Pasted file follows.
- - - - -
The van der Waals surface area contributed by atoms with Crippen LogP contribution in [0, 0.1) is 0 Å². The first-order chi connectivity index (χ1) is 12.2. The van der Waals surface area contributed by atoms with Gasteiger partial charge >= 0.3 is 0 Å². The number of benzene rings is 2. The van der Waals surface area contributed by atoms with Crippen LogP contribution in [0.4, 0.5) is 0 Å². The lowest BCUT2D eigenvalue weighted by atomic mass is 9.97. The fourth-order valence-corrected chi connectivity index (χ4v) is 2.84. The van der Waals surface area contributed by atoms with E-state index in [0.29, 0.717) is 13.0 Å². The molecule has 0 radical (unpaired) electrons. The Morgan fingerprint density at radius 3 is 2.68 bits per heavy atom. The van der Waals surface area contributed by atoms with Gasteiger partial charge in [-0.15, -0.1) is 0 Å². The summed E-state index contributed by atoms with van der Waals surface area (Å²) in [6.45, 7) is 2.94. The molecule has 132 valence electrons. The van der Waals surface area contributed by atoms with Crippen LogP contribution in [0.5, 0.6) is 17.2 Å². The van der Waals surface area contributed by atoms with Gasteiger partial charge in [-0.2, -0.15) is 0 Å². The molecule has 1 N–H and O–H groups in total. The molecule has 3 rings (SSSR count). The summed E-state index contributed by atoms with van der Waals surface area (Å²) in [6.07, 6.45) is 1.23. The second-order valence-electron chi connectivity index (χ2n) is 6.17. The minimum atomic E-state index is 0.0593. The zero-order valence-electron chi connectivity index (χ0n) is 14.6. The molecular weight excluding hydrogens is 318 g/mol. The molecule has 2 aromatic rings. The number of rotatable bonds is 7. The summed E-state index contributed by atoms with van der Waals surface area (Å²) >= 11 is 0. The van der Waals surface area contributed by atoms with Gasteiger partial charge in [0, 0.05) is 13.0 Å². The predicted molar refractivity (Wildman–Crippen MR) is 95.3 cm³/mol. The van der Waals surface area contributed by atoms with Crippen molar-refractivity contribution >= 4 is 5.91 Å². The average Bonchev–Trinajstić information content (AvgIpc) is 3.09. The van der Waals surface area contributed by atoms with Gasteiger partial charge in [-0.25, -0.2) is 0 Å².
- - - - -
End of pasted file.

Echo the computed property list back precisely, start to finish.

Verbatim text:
The van der Waals surface area contributed by atoms with Crippen LogP contribution in [0, 0.1) is 0 Å². The first-order chi connectivity index (χ1) is 12.2. The van der Waals surface area contributed by atoms with Gasteiger partial charge >= 0.3 is 0 Å². The number of benzene rings is 2. The van der Waals surface area contributed by atoms with Crippen LogP contribution in [0.4, 0.5) is 0 Å². The lowest BCUT2D eigenvalue weighted by atomic mass is 9.97. The fourth-order valence-corrected chi connectivity index (χ4v) is 2.84. The van der Waals surface area contributed by atoms with E-state index in [0.29, 0.717) is 13.0 Å². The molecule has 0 radical (unpaired) electrons. The Morgan fingerprint density at radius 3 is 2.68 bits per heavy atom. The van der Waals surface area contributed by atoms with Gasteiger partial charge in [-0.15, -0.1) is 0 Å². The summed E-state index contributed by atoms with van der Waals surface area (Å²) in [6.45, 7) is 2.94. The molecule has 132 valence electrons. The van der Waals surface area contributed by atoms with Crippen LogP contribution in [0.5, 0.6) is 17.2 Å². The van der Waals surface area contributed by atoms with Gasteiger partial charge in [-0.2, -0.15) is 0 Å². The molecule has 1 N–H and O–H groups in total. The molecule has 3 rings (SSSR count). The summed E-state index contributed by atoms with van der Waals surface area (Å²) in [6.07, 6.45) is 1.23. The second-order valence-electron chi connectivity index (χ2n) is 6.17. The minimum atomic E-state index is 0.0593. The zero-order valence-electron chi connectivity index (χ0n) is 14.6. The molecular weight excluding hydrogens is 318 g/mol. The molecule has 2 aromatic rings. The number of rotatable bonds is 7. The summed E-state index contributed by atoms with van der Waals surface area (Å²) >= 11 is 0. The van der Waals surface area contributed by atoms with Gasteiger partial charge in [0, 0.05) is 13.0 Å². The predicted molar refractivity (Wildman–Crippen MR) is 95.3 cm³/mol. The van der Waals surface area contributed by atoms with Crippen molar-refractivity contribution >= 4 is 5.91 Å². The average Bonchev–Trinajstić information content (AvgIpc) is 3.09. The van der Waals surface area contributed by atoms with Gasteiger partial charge in [-0.25, -0.2) is 0 Å².